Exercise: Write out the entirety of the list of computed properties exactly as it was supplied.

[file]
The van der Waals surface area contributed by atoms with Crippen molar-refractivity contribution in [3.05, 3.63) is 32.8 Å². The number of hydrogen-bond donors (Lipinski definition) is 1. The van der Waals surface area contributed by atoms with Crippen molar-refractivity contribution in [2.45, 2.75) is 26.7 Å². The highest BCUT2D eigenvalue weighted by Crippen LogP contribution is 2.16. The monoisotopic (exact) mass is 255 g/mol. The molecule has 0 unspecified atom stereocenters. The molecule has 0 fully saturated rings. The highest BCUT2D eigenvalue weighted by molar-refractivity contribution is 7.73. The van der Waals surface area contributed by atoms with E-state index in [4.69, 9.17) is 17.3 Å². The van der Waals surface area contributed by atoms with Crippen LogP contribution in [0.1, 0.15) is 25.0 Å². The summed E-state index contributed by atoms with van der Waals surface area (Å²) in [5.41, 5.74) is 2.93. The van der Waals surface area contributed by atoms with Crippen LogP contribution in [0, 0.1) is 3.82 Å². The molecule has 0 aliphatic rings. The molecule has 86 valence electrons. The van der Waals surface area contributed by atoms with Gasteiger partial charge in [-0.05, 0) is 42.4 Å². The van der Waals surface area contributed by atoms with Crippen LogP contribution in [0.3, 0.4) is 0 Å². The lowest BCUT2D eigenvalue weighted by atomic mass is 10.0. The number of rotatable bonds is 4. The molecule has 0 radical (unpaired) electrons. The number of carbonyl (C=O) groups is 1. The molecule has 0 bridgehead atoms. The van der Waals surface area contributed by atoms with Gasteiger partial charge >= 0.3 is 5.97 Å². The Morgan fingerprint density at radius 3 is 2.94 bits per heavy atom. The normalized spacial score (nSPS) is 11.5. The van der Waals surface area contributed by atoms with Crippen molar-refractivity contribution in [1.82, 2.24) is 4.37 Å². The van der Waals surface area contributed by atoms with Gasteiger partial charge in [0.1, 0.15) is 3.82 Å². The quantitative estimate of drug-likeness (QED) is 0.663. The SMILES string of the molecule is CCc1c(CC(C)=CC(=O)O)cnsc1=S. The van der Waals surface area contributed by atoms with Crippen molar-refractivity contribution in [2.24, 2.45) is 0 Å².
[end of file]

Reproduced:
The van der Waals surface area contributed by atoms with Crippen molar-refractivity contribution in [3.05, 3.63) is 32.8 Å². The number of hydrogen-bond donors (Lipinski definition) is 1. The van der Waals surface area contributed by atoms with Crippen molar-refractivity contribution in [2.45, 2.75) is 26.7 Å². The highest BCUT2D eigenvalue weighted by Crippen LogP contribution is 2.16. The monoisotopic (exact) mass is 255 g/mol. The molecule has 0 unspecified atom stereocenters. The molecule has 0 fully saturated rings. The highest BCUT2D eigenvalue weighted by molar-refractivity contribution is 7.73. The van der Waals surface area contributed by atoms with E-state index in [4.69, 9.17) is 17.3 Å². The van der Waals surface area contributed by atoms with Crippen LogP contribution in [0.1, 0.15) is 25.0 Å². The summed E-state index contributed by atoms with van der Waals surface area (Å²) in [5.41, 5.74) is 2.93. The van der Waals surface area contributed by atoms with Crippen LogP contribution in [0, 0.1) is 3.82 Å². The molecule has 0 aliphatic rings. The molecule has 86 valence electrons. The van der Waals surface area contributed by atoms with Gasteiger partial charge in [-0.05, 0) is 42.4 Å². The van der Waals surface area contributed by atoms with Crippen LogP contribution in [0.3, 0.4) is 0 Å². The lowest BCUT2D eigenvalue weighted by atomic mass is 10.0. The number of rotatable bonds is 4. The molecule has 0 radical (unpaired) electrons. The number of carbonyl (C=O) groups is 1. The molecule has 0 bridgehead atoms. The van der Waals surface area contributed by atoms with Gasteiger partial charge >= 0.3 is 5.97 Å². The Morgan fingerprint density at radius 3 is 2.94 bits per heavy atom. The normalized spacial score (nSPS) is 11.5. The van der Waals surface area contributed by atoms with Crippen molar-refractivity contribution in [1.82, 2.24) is 4.37 Å². The van der Waals surface area contributed by atoms with Gasteiger partial charge in [0.1, 0.15) is 3.82 Å². The quantitative estimate of drug-likeness (QED) is 0.663. The SMILES string of the molecule is CCc1c(CC(C)=CC(=O)O)cnsc1=S. The van der Waals surface area contributed by atoms with Crippen molar-refractivity contribution in [2.24, 2.45) is 0 Å².